BOSTON — Basketball Hall of Famer K.C. Jones, an Olympic gold medallist and two-time NCAA champion who won eight straight NBA titles during the Celtics’ Bill Russell era and then coached the Boston teams with Larry Bird, Kevin McHale and Robert Parish to two more championships in the 1980s, has died. He was 88.
The Celtics said Jones’ family confirmed that he died on Friday at an assisted living facility in Connecticut, where he had been receiving care for Alzheimer’s disease for several years.
“K.C. was the nicest man I ever met. He always went out of his way to make people feel good, it was such an honour to play for him,” Bird said in a statement. “His accomplishments are too many to list, but, to me, his greatest accomplishment was being such an outstanding person to all who had the privilege of knowing him, I will miss him dearly.”
Jones is one of seven players in history to have won an Olympic gold medal, an NCAA championship and an NBA title. He won two more NBA crowns as an assistant coach and was the Celtics head coach when they went to the NBA Finals four straight years from 1984-87, winning it all in ‘84 and again two years later with a team that won a then-record 67 regular-season games and went 15-3 in the post-season.
Only Russell and fellow Celtics teammate Sam Jones won more NBA championships as players.
“Where K.C. Jones went, winning was sure to follow,” the Celtics said in a statement before their Christmas Day game against the Brooklyn Nets.
“K.C. also demonstrated that one could be both a fierce competitor and a gentleman in every sense of the word. He made his teammates better, and he got the most out of the players he coached,” the team said. “Never one to seek credit, his glory was found in the most fundamental of basketball ideals — being part of a winning team.”
Jones is the third Hall of Famer from the 1965 NBA champions to die this year: John Thompson, who went on to greater success as the coach at Georgetown, died in August, and Celtics player and coach Tommy Heinsohn died last month. Two days after observing a moment of silence for Heinsohn before their season opener, the Celtics had another for Jones on Friday.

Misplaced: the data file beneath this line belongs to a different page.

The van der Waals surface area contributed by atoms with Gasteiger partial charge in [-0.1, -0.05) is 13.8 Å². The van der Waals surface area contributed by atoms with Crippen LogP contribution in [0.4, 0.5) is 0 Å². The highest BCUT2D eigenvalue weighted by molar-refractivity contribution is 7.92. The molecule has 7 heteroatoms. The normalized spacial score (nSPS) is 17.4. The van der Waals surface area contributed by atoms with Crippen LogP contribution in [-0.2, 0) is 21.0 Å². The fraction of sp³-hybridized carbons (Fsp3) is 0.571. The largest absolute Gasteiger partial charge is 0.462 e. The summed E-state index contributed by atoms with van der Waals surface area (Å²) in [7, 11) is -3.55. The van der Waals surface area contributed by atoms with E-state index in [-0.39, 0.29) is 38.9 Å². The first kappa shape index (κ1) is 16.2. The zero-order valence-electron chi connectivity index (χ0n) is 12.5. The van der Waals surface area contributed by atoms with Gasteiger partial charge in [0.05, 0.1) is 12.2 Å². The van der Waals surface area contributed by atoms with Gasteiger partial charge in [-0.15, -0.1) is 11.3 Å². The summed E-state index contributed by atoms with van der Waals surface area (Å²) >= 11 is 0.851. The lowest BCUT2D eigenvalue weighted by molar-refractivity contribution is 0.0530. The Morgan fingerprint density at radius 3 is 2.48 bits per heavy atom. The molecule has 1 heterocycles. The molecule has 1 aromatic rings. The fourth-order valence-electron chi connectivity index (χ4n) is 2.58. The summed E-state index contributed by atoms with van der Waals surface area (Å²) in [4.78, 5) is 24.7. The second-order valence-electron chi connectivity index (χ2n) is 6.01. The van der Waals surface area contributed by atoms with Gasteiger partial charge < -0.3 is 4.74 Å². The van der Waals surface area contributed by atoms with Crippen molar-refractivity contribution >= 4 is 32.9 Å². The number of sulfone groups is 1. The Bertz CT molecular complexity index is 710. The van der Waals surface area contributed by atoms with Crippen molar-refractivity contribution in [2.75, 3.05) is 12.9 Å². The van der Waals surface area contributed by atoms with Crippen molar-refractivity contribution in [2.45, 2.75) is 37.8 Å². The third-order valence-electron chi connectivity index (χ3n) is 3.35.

“He was a great coach to work for. He was a class act, and yet he had this competitive edge that was fierce,” said current Celtics president of basketball operations Danny Ainge, who played for the team from 1981-88, when Jones was an assistant and then head coach.
“He had this gentleness and kindness. He was a great leader of men,” Ainge said before Friday’s game. “I looked at him as a mentor, and a friend. Much more than a coach.”
A point guard who excelled on defence, Jones joined with Russell to lead San Francisco to back-to-back NCAA championships in 1955-56. The two also played on the U.S. team that won the Olympic gold medal at the 1956 Games in Melbourne. Jones reunited with Russell in Boston to win eight straight NBA titles from 1959-66.
“Friends for life,” Russell posted on Twitter, along with what he said was their last photo together.
Jones retired in 1967 and began coaching, first in college at Brandeis and Harvard before joining the Los Angeles Lakers as an assistant, where he earned another NBA championship ring in 1972. He had head coaching stints with the San Diego Conquistadors of the ABA and led the Washington Bullets to the 1975 NBA Finals.
After a stop in Milwaukee, Jones returned to Boston in 1978 and won his 10th NBA title as an assistant on Bill Fitch’s staff in 1981. He took over for Fitch in 1984 and over the next five seasons never won fewer than 57 games or failed to reach the Eastern Conference finals.
Ainge said Jones was misunderstood and underappreciated because he was more laid back than some of his predecessors and thus less often mentioned among the great Celtics coaches like Red Auerbach, Heinsohn and Fitch.